Republic of the Philippines prepares new dollar deal

The government has changed tack once again, abandoning plans for a non-deal roadshow in favour of a lightening strike on the international debt markets.

Aping the perceived success of Malaysia's $1 billion bond issue of last week, the Republic of the Philippines is asking banks to make immediate bids on a $500 million transaction of its own. The new strategy, which has caught most of the country's relationship bankers off guard, follows the postponement of a non-deal roadshow, originally scheduled to begin in Asia on Tuesday.

After shifting the start date around a couple of times, the Republic is now said to be in favour of selling its story to investors in September and pushing a deal out in the interim period. Bankers believe the main reason for delaying presentations is the 'state of the union address' scheduled for July 24.

"It's a bit difficult trying to go out and give investors a comprehensive picture when much of the underlying strategy is still in the process of being finalized ahead of a major domestic policy address," one banker explains. "The last thing the government wants to do is contradict itself."

The Treasury appears to have swung in favour of a quick fire deal in a fear that the bull market may slip away should it wait to September. Like Malaysia, the Republic also does not want to hold itself hostage to market conditions, should it embark on lengthy roadshows under the guidance of its seven mandated banks: HSBC, Nomura and ING Barings in Asia; Credit Suisse First Boston and Deutsche Bank in Europe and JPMorgan and Morgan Stanley in the US.

“The Fed easing was less than the market had been expecting and Treasuries have backed up,” one banker comments. “There’s a growing feeling that the second half might not be that easy and it seems sensible to lock in rates now while the liquidity is still there.”

Forsaking roadshows in favour of coming straight to market was a strategy formerly pursued to great success in the first half of 1999, until the endless taps and re-openings alienated an investor base that felt betrayed by a lack of communication.

Many country experts consequently believe that while the liquidity of the current market supports early issuance, the country's fractious relationship with its investor base suggests that some form of presentations would be politic. "This has been a year of tremendous upheaval in the Philippines and the government really needs to tell its story again,” a second banker argues.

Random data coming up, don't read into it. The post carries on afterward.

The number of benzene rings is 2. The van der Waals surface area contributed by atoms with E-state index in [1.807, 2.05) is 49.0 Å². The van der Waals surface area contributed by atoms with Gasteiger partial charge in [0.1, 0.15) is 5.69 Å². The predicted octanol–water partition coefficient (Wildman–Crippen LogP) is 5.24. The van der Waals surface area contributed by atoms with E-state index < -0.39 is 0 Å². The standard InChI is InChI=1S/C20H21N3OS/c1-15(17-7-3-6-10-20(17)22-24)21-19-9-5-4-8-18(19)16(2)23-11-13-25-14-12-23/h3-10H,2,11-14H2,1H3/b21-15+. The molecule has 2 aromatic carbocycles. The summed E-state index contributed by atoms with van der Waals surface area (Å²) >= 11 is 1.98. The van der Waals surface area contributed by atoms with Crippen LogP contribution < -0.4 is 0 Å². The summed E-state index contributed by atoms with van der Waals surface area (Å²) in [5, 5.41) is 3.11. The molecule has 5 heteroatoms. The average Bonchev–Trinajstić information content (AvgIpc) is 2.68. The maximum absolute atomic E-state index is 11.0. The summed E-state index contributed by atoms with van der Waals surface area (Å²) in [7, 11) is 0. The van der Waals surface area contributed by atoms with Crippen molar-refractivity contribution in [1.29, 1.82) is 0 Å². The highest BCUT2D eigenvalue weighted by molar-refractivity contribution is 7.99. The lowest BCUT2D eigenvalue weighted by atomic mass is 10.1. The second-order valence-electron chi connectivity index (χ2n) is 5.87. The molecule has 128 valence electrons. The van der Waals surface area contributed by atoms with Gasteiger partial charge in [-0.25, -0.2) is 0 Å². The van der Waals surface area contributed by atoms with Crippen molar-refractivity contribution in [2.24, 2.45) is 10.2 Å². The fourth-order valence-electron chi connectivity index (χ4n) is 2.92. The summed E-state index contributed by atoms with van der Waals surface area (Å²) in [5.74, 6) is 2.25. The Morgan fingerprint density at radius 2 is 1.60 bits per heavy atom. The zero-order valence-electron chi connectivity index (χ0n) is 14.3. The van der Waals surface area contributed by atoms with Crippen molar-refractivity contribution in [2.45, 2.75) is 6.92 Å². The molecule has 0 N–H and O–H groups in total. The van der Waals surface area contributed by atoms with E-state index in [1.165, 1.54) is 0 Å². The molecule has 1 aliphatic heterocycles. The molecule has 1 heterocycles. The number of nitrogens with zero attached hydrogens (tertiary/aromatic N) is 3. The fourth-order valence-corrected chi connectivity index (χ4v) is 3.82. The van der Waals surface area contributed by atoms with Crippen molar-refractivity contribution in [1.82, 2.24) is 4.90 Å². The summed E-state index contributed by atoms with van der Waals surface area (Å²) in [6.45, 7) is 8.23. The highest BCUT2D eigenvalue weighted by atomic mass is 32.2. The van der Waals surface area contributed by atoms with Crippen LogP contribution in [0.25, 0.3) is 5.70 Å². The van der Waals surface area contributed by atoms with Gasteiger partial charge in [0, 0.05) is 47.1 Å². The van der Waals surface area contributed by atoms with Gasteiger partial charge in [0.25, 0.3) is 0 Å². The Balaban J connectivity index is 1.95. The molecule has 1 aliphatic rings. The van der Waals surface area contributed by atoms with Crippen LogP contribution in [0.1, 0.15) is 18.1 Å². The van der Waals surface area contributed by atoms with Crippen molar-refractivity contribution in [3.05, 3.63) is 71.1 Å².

Others also note that while the country may want to make a quick return, it only has $400 million left on its shelf and the turnaround will have to extremely quick if the BB+/Ba1 rated credit is to get a deal out before the August recess. Benchmark deals from the Philippines have always carried a full SEC registration and relationship bankers do not advocate breaking the pattern with a 144a deal.

All remain agreed, however, that should the sovereign gets its strategy right, a new 10-year deal is likely to meet with strong demand. The fall of the Estrada government has made the Philippines one of the region’s best performing credits this year, with the 2010 deal currently quoted at 487bp over Treasuries, compared to a roughly 750bp peak in mid-November.

“We’ve been seeing international demand for the Philippines and it’s only been broken over the past couple of days because of events in Argentina and Brazil which always have a knock-on effect in the Philippines,” says one local expert. “The EMBI was pushed out 30bp yesterday,” he adds.

Finance Secretary Joes Camacho was also quoted in the local press yesterday, saying that the government is planning to increase the amount it raises from the international markets this year. On top of the $750 million still left to raise under its foreign borrowing programme, he said the government intends to transfer an additional $500 million from its domestic borrowing programme to make sure it does not crowd out other borrowers.
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